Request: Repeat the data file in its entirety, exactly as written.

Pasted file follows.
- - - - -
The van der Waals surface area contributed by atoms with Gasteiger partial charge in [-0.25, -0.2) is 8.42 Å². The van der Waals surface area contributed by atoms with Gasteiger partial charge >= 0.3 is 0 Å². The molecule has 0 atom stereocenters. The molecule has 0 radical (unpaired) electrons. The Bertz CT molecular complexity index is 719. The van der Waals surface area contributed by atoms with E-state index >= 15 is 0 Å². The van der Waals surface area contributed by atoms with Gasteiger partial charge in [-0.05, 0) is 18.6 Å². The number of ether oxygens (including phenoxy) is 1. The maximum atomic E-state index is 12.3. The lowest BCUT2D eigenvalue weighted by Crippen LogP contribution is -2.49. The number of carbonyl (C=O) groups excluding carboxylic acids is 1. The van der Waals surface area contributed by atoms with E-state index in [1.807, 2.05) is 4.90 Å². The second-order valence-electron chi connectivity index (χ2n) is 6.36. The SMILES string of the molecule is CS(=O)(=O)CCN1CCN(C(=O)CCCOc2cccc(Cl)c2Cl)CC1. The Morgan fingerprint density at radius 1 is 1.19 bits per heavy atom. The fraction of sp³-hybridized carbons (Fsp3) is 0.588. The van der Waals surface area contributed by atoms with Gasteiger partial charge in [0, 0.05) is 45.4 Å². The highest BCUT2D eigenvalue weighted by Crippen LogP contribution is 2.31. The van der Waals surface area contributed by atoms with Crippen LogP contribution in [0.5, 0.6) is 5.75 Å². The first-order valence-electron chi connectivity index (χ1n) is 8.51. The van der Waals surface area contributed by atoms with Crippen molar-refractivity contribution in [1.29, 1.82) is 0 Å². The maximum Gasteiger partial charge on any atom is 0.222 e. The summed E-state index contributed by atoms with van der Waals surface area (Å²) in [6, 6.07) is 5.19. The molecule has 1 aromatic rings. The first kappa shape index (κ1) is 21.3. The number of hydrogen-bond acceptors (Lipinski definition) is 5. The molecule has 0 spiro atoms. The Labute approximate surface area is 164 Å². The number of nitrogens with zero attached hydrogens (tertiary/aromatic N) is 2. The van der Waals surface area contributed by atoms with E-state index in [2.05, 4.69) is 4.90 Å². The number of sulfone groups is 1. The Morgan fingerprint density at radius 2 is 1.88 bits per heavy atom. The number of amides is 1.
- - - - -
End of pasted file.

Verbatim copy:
The van der Waals surface area contributed by atoms with Gasteiger partial charge in [-0.25, -0.2) is 8.42 Å². The van der Waals surface area contributed by atoms with Gasteiger partial charge >= 0.3 is 0 Å². The molecule has 0 atom stereocenters. The molecule has 0 radical (unpaired) electrons. The Bertz CT molecular complexity index is 719. The van der Waals surface area contributed by atoms with E-state index >= 15 is 0 Å². The van der Waals surface area contributed by atoms with Gasteiger partial charge in [-0.05, 0) is 18.6 Å². The number of ether oxygens (including phenoxy) is 1. The maximum atomic E-state index is 12.3. The lowest BCUT2D eigenvalue weighted by Crippen LogP contribution is -2.49. The number of carbonyl (C=O) groups excluding carboxylic acids is 1. The van der Waals surface area contributed by atoms with E-state index in [1.807, 2.05) is 4.90 Å². The second-order valence-electron chi connectivity index (χ2n) is 6.36. The SMILES string of the molecule is CS(=O)(=O)CCN1CCN(C(=O)CCCOc2cccc(Cl)c2Cl)CC1. The Morgan fingerprint density at radius 1 is 1.19 bits per heavy atom. The fraction of sp³-hybridized carbons (Fsp3) is 0.588. The van der Waals surface area contributed by atoms with Gasteiger partial charge in [0, 0.05) is 45.4 Å². The highest BCUT2D eigenvalue weighted by Crippen LogP contribution is 2.31. The van der Waals surface area contributed by atoms with Crippen LogP contribution in [0.5, 0.6) is 5.75 Å². The first-order valence-electron chi connectivity index (χ1n) is 8.51. The van der Waals surface area contributed by atoms with Crippen molar-refractivity contribution in [1.29, 1.82) is 0 Å². The maximum Gasteiger partial charge on any atom is 0.222 e. The summed E-state index contributed by atoms with van der Waals surface area (Å²) in [6, 6.07) is 5.19. The molecule has 1 aromatic rings. The first kappa shape index (κ1) is 21.3. The number of hydrogen-bond acceptors (Lipinski definition) is 5. The molecule has 0 spiro atoms. The Labute approximate surface area is 164 Å². The number of nitrogens with zero attached hydrogens (tertiary/aromatic N) is 2. The van der Waals surface area contributed by atoms with E-state index in [2.05, 4.69) is 4.90 Å². The number of sulfone groups is 1. The Morgan fingerprint density at radius 2 is 1.88 bits per heavy atom. The number of amides is 1.